Mobile network EE has been fined £100,000 for sending millions of text messages to customers without their consent.
The Information Commissioner’s Office (ICO) said EE sent more than 2.5 million messages in 2018 encouraging customers to download an app and to upgrade their phones, as well as follow-up texts to those who did not react to the first one.
EE argued that the communications were sent as service messages and were therefore not covered by rules on electronic marketing. The ICO disgreed.
The watchdog ruled that the UK's largest network operator did not intentionally set out to break the rules but was aware it was sending direct marketing to customers who had not agreed to receive messages.
Electronic marketing can only be sent to existing customers who have given consent and if a simple way to opt out of marketing is provided.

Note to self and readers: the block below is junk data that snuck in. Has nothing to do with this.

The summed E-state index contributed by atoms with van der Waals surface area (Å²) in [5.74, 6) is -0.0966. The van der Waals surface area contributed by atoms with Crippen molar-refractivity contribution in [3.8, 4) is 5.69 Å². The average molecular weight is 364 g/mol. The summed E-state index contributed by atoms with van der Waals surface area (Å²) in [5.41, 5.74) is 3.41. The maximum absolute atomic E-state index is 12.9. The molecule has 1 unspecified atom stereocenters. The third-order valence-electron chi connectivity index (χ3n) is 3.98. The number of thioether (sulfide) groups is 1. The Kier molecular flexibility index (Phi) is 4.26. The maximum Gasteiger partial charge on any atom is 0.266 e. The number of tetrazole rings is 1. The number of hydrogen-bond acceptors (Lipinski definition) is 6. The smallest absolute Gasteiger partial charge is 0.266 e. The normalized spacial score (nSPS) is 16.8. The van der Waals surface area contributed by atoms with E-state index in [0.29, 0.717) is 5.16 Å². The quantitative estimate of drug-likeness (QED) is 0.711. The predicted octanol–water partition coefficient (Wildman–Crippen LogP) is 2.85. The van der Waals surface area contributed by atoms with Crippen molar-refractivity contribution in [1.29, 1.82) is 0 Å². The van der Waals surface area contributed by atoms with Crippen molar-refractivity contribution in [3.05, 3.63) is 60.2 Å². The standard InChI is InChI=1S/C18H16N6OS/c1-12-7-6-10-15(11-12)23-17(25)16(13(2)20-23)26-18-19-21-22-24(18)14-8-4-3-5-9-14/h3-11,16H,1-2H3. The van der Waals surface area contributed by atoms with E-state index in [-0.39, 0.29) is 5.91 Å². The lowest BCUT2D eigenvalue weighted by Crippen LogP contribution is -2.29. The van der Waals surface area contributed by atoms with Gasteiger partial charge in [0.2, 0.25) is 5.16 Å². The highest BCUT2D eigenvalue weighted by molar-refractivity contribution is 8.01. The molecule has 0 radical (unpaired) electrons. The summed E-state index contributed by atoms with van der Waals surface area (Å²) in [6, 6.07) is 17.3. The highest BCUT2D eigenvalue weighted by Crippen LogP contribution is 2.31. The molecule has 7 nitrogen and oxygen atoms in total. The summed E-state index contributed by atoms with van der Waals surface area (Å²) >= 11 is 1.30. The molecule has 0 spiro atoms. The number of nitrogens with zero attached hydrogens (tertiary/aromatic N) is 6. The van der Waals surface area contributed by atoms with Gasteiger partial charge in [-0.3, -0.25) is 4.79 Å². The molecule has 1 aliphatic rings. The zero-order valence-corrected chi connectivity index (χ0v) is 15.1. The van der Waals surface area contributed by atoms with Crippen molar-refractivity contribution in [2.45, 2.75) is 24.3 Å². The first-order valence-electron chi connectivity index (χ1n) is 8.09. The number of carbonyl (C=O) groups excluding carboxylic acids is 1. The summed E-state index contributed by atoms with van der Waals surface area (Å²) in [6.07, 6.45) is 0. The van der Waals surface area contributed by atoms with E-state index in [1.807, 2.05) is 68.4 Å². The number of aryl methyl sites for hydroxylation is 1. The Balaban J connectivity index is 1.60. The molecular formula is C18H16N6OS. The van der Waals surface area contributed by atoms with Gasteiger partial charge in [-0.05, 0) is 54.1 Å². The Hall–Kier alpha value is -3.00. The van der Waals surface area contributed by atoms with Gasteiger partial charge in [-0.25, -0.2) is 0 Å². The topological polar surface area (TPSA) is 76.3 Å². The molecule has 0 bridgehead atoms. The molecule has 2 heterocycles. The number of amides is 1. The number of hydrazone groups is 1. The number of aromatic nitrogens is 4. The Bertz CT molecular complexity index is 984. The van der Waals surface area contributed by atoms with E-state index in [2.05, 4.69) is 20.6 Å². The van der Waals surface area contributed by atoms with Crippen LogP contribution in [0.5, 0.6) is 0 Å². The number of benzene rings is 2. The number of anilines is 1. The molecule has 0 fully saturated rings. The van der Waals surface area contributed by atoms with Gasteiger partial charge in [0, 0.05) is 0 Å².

“These were marketing messages which promoted the company's products and services,” said Andy White, ICO director of investigations.
“The direct marketing guidance is clear: if a message that contains customer service information also includes promotional material to buy extra products for services, it is no longer a service message and electronic marketing rules apply.
“EE Limited were aware of the law and should have known that they needed customers' consent to send them, in line with the direct marketing rules.
“Companies should be aware that texts and emails providing service information which also include a marketing or promotional element must comply with the relevant legislation or could face a fine of up to £500,000.”
EE said it accepted the ICO’s findings and has begun working to improve its processes.
A spokesperson said: “We're committed to ensuring our customers are fully aware of their options throughout the life of their contract, and we apologise to the customers who received these messages.”
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